Email and Texting

Posted by Thomas Davon on

This is a digital age and people are no longer finding it easy having one-on-one appointments just to get certain information from their physicians. There are currently different means to send information to a patient as a health care provider. Because of the age and times we are, patients are increasingly demanded that they be communicated with via electronic channels such as emailing and texting. If that is the channel a patient chooses to be reached through, then as a health care provider it is your responsibility to comply. However, Health Insurance Portability and Accountability Act (HIPAA) under its Security Rules requires a health care provider who is a Covered Entity (CE) when sending an electronic Protected Health Information (ePHI) to the patient concerned must first confirm that the channel is a secured one before sending the ePHI. Also, a health care provider must be certain that the information to be sent via the channel will be delivered to the patient.

 

It should be noted that the Health Insurance Portability and Accountability Act (HIPAA) Security Rules explains that health information only becomes a Protected Health Information once it reaches a Covered Entity (CE). What this means is that a patient may choose an unsecured channel to send his or her health information via texting or emailing. That information sent to a Covered Entity (CE) becomes a PHI once the CE receives it. The information sent to a health care provider by a patient through an unsecured means is automatically protected by the Health Insurance Portability and Accountability Act (HIPAA) once it reaches the health care provider who is a CE.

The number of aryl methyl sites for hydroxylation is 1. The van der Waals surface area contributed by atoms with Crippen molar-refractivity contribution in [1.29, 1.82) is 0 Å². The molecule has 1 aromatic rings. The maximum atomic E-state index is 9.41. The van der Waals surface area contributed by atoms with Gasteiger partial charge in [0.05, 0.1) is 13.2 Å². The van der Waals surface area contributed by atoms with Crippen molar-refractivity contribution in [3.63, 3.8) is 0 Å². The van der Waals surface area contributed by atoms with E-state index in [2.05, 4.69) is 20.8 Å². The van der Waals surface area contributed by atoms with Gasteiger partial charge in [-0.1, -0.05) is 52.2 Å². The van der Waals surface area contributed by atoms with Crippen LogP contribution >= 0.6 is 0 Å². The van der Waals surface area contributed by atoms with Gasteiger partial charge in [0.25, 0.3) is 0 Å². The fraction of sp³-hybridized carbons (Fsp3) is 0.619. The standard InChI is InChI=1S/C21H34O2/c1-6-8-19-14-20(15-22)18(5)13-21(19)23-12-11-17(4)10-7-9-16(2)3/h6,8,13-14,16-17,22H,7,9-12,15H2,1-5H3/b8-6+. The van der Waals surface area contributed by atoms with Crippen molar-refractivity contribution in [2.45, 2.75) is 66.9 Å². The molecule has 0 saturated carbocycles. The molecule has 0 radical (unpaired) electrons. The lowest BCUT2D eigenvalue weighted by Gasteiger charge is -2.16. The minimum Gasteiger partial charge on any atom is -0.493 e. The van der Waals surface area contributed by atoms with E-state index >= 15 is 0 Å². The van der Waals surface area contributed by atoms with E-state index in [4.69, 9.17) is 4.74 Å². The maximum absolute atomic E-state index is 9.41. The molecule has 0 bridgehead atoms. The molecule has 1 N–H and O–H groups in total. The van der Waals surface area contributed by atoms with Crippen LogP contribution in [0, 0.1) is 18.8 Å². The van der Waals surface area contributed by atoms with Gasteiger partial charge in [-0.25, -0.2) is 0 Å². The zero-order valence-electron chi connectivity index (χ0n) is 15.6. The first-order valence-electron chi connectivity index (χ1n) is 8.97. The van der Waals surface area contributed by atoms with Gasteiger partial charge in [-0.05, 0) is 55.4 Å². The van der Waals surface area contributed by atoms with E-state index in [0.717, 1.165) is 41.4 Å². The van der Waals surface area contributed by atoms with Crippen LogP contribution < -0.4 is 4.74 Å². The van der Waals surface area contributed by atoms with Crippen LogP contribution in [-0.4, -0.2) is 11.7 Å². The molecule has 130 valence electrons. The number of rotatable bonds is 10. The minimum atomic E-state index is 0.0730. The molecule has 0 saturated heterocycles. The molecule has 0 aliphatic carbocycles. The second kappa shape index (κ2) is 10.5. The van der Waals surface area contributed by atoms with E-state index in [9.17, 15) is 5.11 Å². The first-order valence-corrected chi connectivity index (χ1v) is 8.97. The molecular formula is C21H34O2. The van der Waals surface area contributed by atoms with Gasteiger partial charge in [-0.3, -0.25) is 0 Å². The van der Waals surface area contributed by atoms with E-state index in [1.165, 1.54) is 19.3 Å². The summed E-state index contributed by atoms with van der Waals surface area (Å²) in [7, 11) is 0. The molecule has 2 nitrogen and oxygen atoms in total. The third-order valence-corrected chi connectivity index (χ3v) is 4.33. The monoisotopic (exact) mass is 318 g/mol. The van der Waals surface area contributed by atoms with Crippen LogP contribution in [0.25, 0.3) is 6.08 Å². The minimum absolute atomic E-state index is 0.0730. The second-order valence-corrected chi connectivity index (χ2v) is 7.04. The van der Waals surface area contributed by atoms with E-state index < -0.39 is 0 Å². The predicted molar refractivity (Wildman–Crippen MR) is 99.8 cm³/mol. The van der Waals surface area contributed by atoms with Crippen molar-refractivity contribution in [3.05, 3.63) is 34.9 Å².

It is important that a health care provider uses communication mechanisms that allows for the implementations of all the necessary Security Rule safeguards. This is because of the increasing access people have to information online. A health care provider operating an Electronic Health Record (HER) system can decide to create patient portals where a patient would require login password and username to gain access to any information in the portal. The health care provider may also use email systems that encrypt messages.

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